Changing your sprites

1-3-2018
Welcome to my first post of the New Year.

This is not a lesson in art. I’m a terrible artist and you should not take any art advise from me. That being said, having all the logic in the world is not going to make a good game. You need to have a character that your players will enjoy playing and enemies you are going to want to avoid.

We already know that our game is going to be about a bubble and we also know that our enemies are going to want to pop our little bubble.

So, our first order of business is trying to make a bubble.

So, let’s browse to our /gfx folder and find our file sprites.png. Back a backup copy of it first, so that you have something to fall back on.

There are many graphics / image processing programs out there, for this I am going to use GIMP. If you don’t already have GIMP, then download it.

Install GIMP, and load your sprites.png file

First, let me point out a few things.

The light and dark gray, is a transparent background, also know as the Alpha layer.

Sprites are in Black and White, with a transparent background.

Sprites are 16×16 pixels.

There are 8 sprites available for your character.

There are 6 sprites available for your enemy.

I’m going to modify our player sprites to look like the following.

If you notice, all of the player sprites are really the exact same, just rotated a little bit. The first 2 are duplicates, the next 2 are rotated 180 degrees. The next 2 are rotated 90 degrees from the first and the last two are 180 degrees from the 3rd pair. For now, that is what we are going to stick with. We can tweak them a little later on.

For now, let’s save the file in GIMP.

File – Save As – sprites.xcf (which is the native GIMP file format.

Now, lets save in a format that can be used by your compiler.

File – Export As – Select File type as extension – Scroll down and find PNG file format – Name as Sprites.PNG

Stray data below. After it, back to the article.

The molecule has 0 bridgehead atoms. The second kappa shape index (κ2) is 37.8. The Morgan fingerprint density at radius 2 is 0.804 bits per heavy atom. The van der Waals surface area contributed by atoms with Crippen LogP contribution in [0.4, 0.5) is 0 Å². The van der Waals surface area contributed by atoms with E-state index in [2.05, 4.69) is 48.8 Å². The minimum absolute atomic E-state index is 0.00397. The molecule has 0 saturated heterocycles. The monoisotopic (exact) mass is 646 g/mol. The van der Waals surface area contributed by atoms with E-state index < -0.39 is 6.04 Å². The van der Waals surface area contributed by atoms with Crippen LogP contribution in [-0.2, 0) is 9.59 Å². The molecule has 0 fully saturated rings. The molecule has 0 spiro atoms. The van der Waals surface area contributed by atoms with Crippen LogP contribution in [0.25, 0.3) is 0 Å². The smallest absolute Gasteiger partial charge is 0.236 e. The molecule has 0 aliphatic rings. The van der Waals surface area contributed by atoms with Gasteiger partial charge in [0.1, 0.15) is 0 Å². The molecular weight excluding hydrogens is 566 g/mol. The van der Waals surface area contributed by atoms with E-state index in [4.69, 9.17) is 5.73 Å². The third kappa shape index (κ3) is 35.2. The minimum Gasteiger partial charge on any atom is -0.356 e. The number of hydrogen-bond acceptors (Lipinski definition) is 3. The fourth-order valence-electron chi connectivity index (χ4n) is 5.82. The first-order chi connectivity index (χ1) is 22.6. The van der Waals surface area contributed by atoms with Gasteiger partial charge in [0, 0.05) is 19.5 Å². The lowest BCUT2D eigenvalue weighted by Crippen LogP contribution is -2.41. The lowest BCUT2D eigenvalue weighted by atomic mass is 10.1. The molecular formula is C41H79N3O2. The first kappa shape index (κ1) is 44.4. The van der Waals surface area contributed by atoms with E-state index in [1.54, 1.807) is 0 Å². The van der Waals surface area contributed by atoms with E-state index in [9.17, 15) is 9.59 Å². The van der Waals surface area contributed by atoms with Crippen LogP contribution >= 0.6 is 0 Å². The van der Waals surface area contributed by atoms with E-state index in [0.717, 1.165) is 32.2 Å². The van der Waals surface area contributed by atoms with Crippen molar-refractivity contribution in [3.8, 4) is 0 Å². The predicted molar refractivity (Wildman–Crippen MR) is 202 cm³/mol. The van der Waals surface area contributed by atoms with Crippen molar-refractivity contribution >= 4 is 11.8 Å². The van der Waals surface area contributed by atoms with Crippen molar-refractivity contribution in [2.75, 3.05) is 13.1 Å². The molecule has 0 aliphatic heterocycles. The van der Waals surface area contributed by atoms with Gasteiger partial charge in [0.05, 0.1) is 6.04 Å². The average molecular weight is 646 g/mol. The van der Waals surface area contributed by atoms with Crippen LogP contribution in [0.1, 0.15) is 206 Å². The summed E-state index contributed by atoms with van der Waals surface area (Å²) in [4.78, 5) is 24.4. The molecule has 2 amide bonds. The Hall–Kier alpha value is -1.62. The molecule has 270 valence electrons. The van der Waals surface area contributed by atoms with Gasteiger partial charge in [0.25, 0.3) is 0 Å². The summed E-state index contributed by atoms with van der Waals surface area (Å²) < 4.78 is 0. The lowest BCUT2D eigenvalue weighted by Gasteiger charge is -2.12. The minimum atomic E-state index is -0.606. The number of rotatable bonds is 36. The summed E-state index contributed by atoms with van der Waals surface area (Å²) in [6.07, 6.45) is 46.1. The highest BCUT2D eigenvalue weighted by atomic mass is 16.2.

You will be shown an options windows for your PNG.

Set your compression level to 0, and uncheck all of the other options.

And Export the image.

Compile and test.

Ok, now we have our basics. Let’s do some tweaking on our graphics.

If you look at our sprite sheet again, you will see that on the player graphics, each pair are duplicated, that is an animation pair. Each animation pair will be slightly different from one another. This helps the animation from not being so jerky.

The only difference is the part in the middle of the bubble, it’s been rotated 180 degrees.

Now repeat for the rest of the player sprites.

And here’s what I came up with….

Could they be better, yes of course, especially the enemy sprites, but it’s what we will go with for now. It might be for the best if we can get someone more artistic involved, but it’s certainly good enough for in place graphics.

That’s it for now. Now we have some different sprites for our game, and we have set up for animation, now all we have to do is program the Animation, that will have to wait for another day.

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Author: andydansby

I'm a hobbyist coder working with the ZX Spectrum. Living in New York state near the Syracuse area. I grew up in Virgina. The first computer my parents bought for me was a Timex Sinclair 2068.

One thought on “Changing your sprites”

  1. Hi Andrew
    There are also 8 sprites for enemies, not 6. The last 2 ones are unused but the image has size enough for 2 more. Really you have 16 sprites in total, you can decide which of them use for enemies and for character.

    Like

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